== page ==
Most students apply for federal financial aid, but there are cases when some won’t qualify because of the schools they are attending, their citizenship statuses, or something else. These students may not be able to qualify for federal student loans, grants, and scholarships – making it harder to pay for college.

Even if you don’t believe you are eligible for federal financial aid, you should still complete the Free Application for Student Aid (FAFSA) to make sure. Actually, all students should fill out the FAFSA every year regardless of what they think they’ll qualify for and if they have been rejected in the past. Lets take a look at how to pay for college if you don't qualify for financial aid from the federal government.

Search for Scholarships and Grants

There are different scholarships and grants available, some of which are need-based and others which are related to meeting specific qualifications. There are academic and merit scholarships, legacy scholarships, community service scholarships, and even scholarships for specific interests.  

Students can look for scholarships and grants offered by the school they’ll be attending or by non-profit and private organizations. There are also state-based scholarships and grants that may be available.

There are quite literally thousands of grants and scholarships and these types of financial aid don’t have to be repaid.

Look for State or School Aid

As was touched on above, many colleges will offer their own financial aid packages, as do individual states. Students can contact a college financial aid counselor if they’d like to learn more about the options that may be available.

Many colleges award merit scholarships not only to incoming students but also to upperclassmen. Even if students don’t get this type of aid their freshman year, they should continue trying throughout their time in school.

Many academic departments at schools will have their own scholarships available as well.

Work Your Way Through College

While college is a full-time job in and of itself for most students, some people may opt to work their way through school. This may not fully cover the cost of education, but it can help. Many students who don’t qualify for federal aid will work as a way to supplement what they need to borrow in private student loans.

A good option for college students is to find online work allowing for flexibility. For example, working as a freelance writer or an online tutor can work well with the schedule of college students. Jobs that are going to provide more than the minimum wage such as waiting tables can be a good option for students as well.

How to Compare Student Loan Refinance & Consolidation Rates to Choose a Private Lender

For students who don’t qualify for federal financial aid who feel like even working wouldn’t be enough to make a dent in the cost of tuition, it may be better to explore lower-cost schools, such as in-state public universities.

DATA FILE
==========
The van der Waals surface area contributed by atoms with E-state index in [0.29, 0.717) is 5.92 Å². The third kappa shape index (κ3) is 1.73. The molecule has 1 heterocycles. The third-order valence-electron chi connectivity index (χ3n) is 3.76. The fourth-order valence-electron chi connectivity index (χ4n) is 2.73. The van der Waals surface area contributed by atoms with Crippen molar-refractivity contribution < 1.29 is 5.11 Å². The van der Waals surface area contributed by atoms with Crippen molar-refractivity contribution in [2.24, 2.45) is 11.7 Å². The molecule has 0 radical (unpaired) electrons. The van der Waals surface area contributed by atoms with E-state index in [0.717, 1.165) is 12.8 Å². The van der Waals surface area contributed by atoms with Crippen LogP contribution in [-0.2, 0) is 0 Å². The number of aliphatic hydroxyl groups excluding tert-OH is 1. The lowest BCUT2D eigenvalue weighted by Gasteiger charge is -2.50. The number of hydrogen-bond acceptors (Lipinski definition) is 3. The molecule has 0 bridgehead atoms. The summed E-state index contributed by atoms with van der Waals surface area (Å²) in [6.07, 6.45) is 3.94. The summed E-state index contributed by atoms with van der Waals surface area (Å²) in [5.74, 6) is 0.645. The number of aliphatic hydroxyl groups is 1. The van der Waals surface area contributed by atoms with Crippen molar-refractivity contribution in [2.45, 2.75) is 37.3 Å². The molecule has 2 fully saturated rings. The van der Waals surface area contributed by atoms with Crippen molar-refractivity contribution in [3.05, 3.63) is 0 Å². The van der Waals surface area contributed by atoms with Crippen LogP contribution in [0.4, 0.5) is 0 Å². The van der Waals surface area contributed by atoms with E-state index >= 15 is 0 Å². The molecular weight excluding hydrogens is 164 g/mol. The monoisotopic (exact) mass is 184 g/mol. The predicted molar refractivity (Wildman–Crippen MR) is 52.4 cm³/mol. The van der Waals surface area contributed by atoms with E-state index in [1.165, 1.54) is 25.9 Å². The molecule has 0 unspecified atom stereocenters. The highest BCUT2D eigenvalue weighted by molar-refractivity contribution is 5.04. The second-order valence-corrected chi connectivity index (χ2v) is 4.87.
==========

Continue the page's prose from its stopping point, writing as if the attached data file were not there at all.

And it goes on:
Take Out Private Student Loans

Private student loans are something that can be used to pay for college but only if all other options have been explored first. Private student loans can often be used to pay for the entire cost of your education or just to cover gaps left after federal student aid, scholarships, grants, and income earned while in school are all exhausted.

With private student loans, there are usually higher borrowing limits as compared to federal student loans which have limits and may not cover the cost of more expensive schools.

There are downsides to weigh with private student loans, however. First, with private student loans, there aren’t as many flexible repayment options and hardship options such as income-driven repayment plans, student loan forgiveness, forbearance, and deferment. Many private lenders either don’t offer these options at all or they’re significantly more limited than with federal student loans.

Another thing to consider with private student loans is that the interest can be fixed or variable. Fixed interest rates, which all federal student loans come with, stay the same over the life of the loan. Variable interest rates, on the other hand, typically start off lower but will fluctuate with the market.

When applying for a private student loan, a cosigner is often necessary as most college students have yet built a strong credit score. The cosigner is responsible if the borrower can’t repay the loan and if he or she misses a payment or default, the cosigner’s credit can be impacted.

What to Do if You Don't Qualify for Financial Aid From the Government

First and foremost, even if you don’t think you’ll qualify for federal financial aid, make sure you complete the FAFSA. If you don’t qualify for aid after doing that, or if it’s not enough, there are other options to consider. Start with searching for scholarships and grants, and then if you still don’t have enough to cover the costs, you can consider options such as working during college or using private student loans.